Saturday, November 23, 2013

Obituary: Campbell McEwen (1996)

Obituary from the October 1996 issue of the Socialist Standard

Members throughout Britain will be saddened by the death at 65 of Campbell McEwen. Many will remember him for his forthright contributions at our conferences during the last 30 years.

Campbell became interested in working class politics when in his teens, and his first serious political act was to register as a conscientious objector. He appeared before the tribunal and, without any assistance, argued his case so convincingly that he won a rare full exemption from military service. Not bad for an 18-year-old!

A spell in the Communist Party soon brought disillusion and Campbell's courage (or foolhardiness, he had both aplenty) was shown when he and his lifelong pal Eric Darroch chose to leave the CP, not by simply dropping out, but by going along to their branch to present their reasons for resigning, and there they were denounced in the standard CP phraseology of the period. Soon after this, Campbell encountered the Socialist Party at the old Glasgow Workers Open Forum and he joined the party in 1953.

His job record resembled those often attributed to adventure-story writers by their publishers, but his loathing of wage-slavery ensured that he never settled at anything. He was a railway porter, tram driver, salesman, clerk, tally-man, trade union organiser, telephone operator, etc, and had a fund of hilarious and sometimes sobering stories to tell about all of them.

About 15 years go Campbell had a serious illness and life-saving surgery was necessary. Towards the end of last year cancer was diagnosed but this time not even prompt surgery could save our comrade. At the cremation a large turn-out of members heard comrades Donnelly and Darroch deliver valedictory addresses befitting a staunch materialist.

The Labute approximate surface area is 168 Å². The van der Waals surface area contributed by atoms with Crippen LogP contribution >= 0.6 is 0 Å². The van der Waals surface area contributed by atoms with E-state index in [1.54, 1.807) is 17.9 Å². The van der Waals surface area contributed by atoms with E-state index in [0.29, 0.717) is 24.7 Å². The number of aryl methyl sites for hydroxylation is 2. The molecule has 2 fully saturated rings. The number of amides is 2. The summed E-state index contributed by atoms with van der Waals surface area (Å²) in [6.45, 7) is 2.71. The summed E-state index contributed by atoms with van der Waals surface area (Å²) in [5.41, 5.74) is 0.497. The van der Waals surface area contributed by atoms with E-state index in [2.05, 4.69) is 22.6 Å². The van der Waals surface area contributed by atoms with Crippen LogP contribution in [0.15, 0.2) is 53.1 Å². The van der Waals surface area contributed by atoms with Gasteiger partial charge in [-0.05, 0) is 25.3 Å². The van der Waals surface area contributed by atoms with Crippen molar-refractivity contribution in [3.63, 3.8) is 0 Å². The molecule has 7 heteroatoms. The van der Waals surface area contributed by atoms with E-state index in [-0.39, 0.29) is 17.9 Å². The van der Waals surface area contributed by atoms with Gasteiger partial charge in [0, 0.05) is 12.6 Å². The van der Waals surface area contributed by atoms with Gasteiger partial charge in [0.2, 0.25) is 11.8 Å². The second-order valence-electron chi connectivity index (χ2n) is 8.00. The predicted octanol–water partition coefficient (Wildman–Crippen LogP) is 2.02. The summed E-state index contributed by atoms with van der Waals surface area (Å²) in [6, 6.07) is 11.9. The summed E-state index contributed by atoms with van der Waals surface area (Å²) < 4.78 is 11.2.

Campbell McEwen's contribution to the party was a generous one, and he spoke in his own uncompromising style at outdoor and indoor meetings for many years. He was a larger-than-life character and we will miss him. We extend our deepest condolences to his family.

An enemy of the state? (1995)

Book Review from the January 1995 issue of the Socialist Standard

The Enemy Within: MI5, Maxwell and the Scargill Affair, by Seumas Milne (Verso, 344pp, £16.95)

In a letter to me which Arthur Scargill, President of the National Union of Mineworkers, wrote in August 1992, he said: "It is now obvious from all the documentation in our possession that every single smear and allegation made against Peter Heathfield and myself has been discredited, disproved, thrown out by the court or been subject of a legal agreement which has vindicated the two National Officials and the Union itself."